As you approach retirement or begin planning for your long-term care, you might start thinking about Medicaid planning. Using trusts can be an effective way to preserve your assets while still qualifying for Medicaid benefits.
There are various types of trusts you can use, depending on your specific needs and circumstances.
Irrevocable Medicaid trust
An irrevocable Medicaid trust is a popular choice for protecting your assets. When you transfer assets into this type of trust, you relinquish control of those assets, so they won’t be counted as part of your estate for Medicaid eligibility purposes. The trust is managed by a trustee and can help you preserve your assets for your beneficiaries while still meeting strict financial eligibility requirements.
An income-only trust, also known as a Medicaid income trust, is designed to hold your income-producing assets, such as rental properties or dividend-paying stocks. The trust allows you to receive the income generated by the assets, but not the assets themselves.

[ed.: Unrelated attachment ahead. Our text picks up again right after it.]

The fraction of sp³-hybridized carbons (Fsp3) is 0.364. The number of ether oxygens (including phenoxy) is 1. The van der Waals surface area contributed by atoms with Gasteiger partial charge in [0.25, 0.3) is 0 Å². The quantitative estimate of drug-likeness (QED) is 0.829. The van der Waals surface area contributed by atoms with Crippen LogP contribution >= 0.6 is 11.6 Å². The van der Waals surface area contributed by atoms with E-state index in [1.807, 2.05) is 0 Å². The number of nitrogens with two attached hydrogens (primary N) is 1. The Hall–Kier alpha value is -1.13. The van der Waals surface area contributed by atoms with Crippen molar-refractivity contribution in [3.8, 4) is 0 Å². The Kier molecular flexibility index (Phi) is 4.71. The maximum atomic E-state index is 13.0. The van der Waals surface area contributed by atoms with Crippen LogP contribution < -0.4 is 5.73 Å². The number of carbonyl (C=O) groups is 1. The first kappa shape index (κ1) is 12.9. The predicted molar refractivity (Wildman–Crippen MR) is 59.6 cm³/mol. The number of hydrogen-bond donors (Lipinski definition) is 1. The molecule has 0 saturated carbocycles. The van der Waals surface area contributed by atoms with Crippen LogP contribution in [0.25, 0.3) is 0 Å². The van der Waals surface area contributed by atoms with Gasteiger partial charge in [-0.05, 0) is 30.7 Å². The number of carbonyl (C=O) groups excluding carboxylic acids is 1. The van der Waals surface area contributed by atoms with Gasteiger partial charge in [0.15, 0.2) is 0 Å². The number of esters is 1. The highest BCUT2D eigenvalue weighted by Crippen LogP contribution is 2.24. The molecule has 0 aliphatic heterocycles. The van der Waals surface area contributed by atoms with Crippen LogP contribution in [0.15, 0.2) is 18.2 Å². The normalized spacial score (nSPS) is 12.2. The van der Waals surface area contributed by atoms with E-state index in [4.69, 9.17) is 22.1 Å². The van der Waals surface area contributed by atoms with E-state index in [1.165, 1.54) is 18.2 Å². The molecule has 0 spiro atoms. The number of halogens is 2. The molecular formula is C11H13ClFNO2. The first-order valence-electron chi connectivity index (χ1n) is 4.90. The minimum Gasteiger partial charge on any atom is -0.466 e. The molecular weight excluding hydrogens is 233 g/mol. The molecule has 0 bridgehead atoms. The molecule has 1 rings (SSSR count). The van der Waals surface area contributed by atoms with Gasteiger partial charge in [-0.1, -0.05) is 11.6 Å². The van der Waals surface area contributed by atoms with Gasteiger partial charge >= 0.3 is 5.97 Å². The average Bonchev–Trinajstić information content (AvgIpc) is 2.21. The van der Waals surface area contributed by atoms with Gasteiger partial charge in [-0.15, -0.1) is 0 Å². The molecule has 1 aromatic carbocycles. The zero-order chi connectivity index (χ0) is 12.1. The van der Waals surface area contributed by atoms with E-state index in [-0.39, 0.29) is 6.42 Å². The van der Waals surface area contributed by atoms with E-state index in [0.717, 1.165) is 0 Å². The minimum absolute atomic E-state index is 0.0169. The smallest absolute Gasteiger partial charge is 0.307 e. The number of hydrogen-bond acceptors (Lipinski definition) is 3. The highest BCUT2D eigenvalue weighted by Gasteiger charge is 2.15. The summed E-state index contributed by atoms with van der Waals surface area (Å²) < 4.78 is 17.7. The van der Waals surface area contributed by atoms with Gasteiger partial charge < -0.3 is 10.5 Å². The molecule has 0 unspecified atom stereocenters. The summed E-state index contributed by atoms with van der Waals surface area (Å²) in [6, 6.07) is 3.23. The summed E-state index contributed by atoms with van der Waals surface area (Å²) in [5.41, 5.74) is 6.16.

Special needs trust
If you have a disabled family member who relies on Medicaid benefits, a special needs trust can be an effective way to provide additional support without jeopardizing their eligibility. Assets placed in a special needs trust are not counted for Medicaid purposes, and the trustee can use the trust funds to pay for supplemental needs not covered by Medicaid, such as transportation, education or entertainment.
A pooled trust is a type of special needs trust managed by a non-profit organization. These trusts pool the resources of multiple beneficiaries, allowing for more efficient management and investment of the funds.
Remember, there’s a five-year look-back period for Medicaid eligibility. This means that any asset transfers made within five years of applying for Medicaid can be subject to penalties, such as a period of ineligibility. Therefore, it’s crucial to plan early so you can protect your eligibility for this asset-based program.